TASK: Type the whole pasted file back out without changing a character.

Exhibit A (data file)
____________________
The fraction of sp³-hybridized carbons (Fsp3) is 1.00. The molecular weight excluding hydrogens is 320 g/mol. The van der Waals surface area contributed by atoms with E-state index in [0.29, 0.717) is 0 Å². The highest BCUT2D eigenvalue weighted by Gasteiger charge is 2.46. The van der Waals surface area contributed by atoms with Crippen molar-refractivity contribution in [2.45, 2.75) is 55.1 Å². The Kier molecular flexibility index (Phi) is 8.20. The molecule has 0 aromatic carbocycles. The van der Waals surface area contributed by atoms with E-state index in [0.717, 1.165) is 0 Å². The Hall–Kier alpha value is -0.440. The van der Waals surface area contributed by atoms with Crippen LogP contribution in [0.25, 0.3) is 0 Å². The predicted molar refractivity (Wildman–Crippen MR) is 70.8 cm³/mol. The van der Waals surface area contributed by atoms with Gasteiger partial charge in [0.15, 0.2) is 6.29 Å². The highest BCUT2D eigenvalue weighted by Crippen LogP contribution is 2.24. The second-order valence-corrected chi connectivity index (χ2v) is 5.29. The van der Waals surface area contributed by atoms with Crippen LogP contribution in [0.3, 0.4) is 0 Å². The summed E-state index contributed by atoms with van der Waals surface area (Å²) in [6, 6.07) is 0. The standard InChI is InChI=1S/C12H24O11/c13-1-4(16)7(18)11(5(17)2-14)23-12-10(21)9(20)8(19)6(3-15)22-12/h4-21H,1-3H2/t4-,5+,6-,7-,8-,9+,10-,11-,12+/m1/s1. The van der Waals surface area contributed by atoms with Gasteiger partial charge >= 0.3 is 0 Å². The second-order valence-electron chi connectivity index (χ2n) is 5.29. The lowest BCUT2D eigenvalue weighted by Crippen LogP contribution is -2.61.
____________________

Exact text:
The fraction of sp³-hybridized carbons (Fsp3) is 1.00. The molecular weight excluding hydrogens is 320 g/mol. The van der Waals surface area contributed by atoms with E-state index in [0.29, 0.717) is 0 Å². The highest BCUT2D eigenvalue weighted by Gasteiger charge is 2.46. The van der Waals surface area contributed by atoms with Crippen molar-refractivity contribution in [2.45, 2.75) is 55.1 Å². The Kier molecular flexibility index (Phi) is 8.20. The molecule has 0 aromatic carbocycles. The van der Waals surface area contributed by atoms with E-state index in [0.717, 1.165) is 0 Å². The Hall–Kier alpha value is -0.440. The van der Waals surface area contributed by atoms with Crippen LogP contribution in [0.25, 0.3) is 0 Å². The predicted molar refractivity (Wildman–Crippen MR) is 70.8 cm³/mol. The van der Waals surface area contributed by atoms with Gasteiger partial charge in [0.15, 0.2) is 6.29 Å². The highest BCUT2D eigenvalue weighted by Crippen LogP contribution is 2.24. The second-order valence-corrected chi connectivity index (χ2v) is 5.29. The van der Waals surface area contributed by atoms with Crippen LogP contribution in [0.3, 0.4) is 0 Å². The summed E-state index contributed by atoms with van der Waals surface area (Å²) in [6, 6.07) is 0. The standard InChI is InChI=1S/C12H24O11/c13-1-4(16)7(18)11(5(17)2-14)23-12-10(21)9(20)8(19)6(3-15)22-12/h4-21H,1-3H2/t4-,5+,6-,7-,8-,9+,10-,11-,12+/m1/s1. The van der Waals surface area contributed by atoms with Gasteiger partial charge >= 0.3 is 0 Å². The second-order valence-electron chi connectivity index (χ2n) is 5.29. The lowest BCUT2D eigenvalue weighted by Crippen LogP contribution is -2.61.